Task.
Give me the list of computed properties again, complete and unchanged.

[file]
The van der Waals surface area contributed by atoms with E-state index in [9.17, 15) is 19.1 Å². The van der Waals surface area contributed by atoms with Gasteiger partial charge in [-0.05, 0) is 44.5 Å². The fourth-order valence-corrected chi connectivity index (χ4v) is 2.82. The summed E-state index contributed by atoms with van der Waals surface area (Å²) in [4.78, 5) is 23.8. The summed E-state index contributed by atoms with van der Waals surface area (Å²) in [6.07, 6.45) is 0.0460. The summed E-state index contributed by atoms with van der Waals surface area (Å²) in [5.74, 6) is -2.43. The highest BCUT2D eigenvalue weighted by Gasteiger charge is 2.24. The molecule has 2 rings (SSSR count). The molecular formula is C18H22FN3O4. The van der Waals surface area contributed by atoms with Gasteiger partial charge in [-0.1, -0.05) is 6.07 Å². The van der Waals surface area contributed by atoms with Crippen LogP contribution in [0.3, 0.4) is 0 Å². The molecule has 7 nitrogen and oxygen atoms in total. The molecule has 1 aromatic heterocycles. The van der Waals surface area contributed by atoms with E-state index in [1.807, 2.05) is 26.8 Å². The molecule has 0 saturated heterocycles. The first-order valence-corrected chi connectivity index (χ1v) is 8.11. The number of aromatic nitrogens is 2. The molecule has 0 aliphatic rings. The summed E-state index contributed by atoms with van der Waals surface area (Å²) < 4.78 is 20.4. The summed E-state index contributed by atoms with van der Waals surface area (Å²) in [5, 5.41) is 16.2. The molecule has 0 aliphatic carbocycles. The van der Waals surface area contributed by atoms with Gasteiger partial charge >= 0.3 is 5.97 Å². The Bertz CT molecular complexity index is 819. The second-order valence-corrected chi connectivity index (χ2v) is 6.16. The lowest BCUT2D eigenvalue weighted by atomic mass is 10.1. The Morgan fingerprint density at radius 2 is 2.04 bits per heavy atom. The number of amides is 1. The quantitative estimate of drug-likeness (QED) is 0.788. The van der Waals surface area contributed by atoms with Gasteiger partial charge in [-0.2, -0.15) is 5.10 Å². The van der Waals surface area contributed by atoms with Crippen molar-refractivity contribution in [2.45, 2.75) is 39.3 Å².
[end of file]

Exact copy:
The van der Waals surface area contributed by atoms with E-state index in [9.17, 15) is 19.1 Å². The van der Waals surface area contributed by atoms with Gasteiger partial charge in [-0.05, 0) is 44.5 Å². The fourth-order valence-corrected chi connectivity index (χ4v) is 2.82. The summed E-state index contributed by atoms with van der Waals surface area (Å²) in [4.78, 5) is 23.8. The summed E-state index contributed by atoms with van der Waals surface area (Å²) in [6.07, 6.45) is 0.0460. The summed E-state index contributed by atoms with van der Waals surface area (Å²) in [5.74, 6) is -2.43. The highest BCUT2D eigenvalue weighted by Gasteiger charge is 2.24. The molecule has 2 rings (SSSR count). The molecular formula is C18H22FN3O4. The van der Waals surface area contributed by atoms with Gasteiger partial charge in [-0.1, -0.05) is 6.07 Å². The van der Waals surface area contributed by atoms with Crippen LogP contribution in [0.3, 0.4) is 0 Å². The molecule has 7 nitrogen and oxygen atoms in total. The molecule has 1 aromatic heterocycles. The van der Waals surface area contributed by atoms with E-state index in [1.807, 2.05) is 26.8 Å². The molecule has 0 saturated heterocycles. The first-order valence-corrected chi connectivity index (χ1v) is 8.11. The number of aromatic nitrogens is 2. The molecule has 0 aliphatic rings. The summed E-state index contributed by atoms with van der Waals surface area (Å²) < 4.78 is 20.4. The summed E-state index contributed by atoms with van der Waals surface area (Å²) in [5, 5.41) is 16.2. The molecule has 0 aliphatic carbocycles. The van der Waals surface area contributed by atoms with Gasteiger partial charge >= 0.3 is 5.97 Å². The Bertz CT molecular complexity index is 819. The second-order valence-corrected chi connectivity index (χ2v) is 6.16. The lowest BCUT2D eigenvalue weighted by atomic mass is 10.1. The Morgan fingerprint density at radius 2 is 2.04 bits per heavy atom. The number of amides is 1. The quantitative estimate of drug-likeness (QED) is 0.788. The van der Waals surface area contributed by atoms with Gasteiger partial charge in [-0.2, -0.15) is 5.10 Å². The van der Waals surface area contributed by atoms with Crippen molar-refractivity contribution in [2.45, 2.75) is 39.3 Å².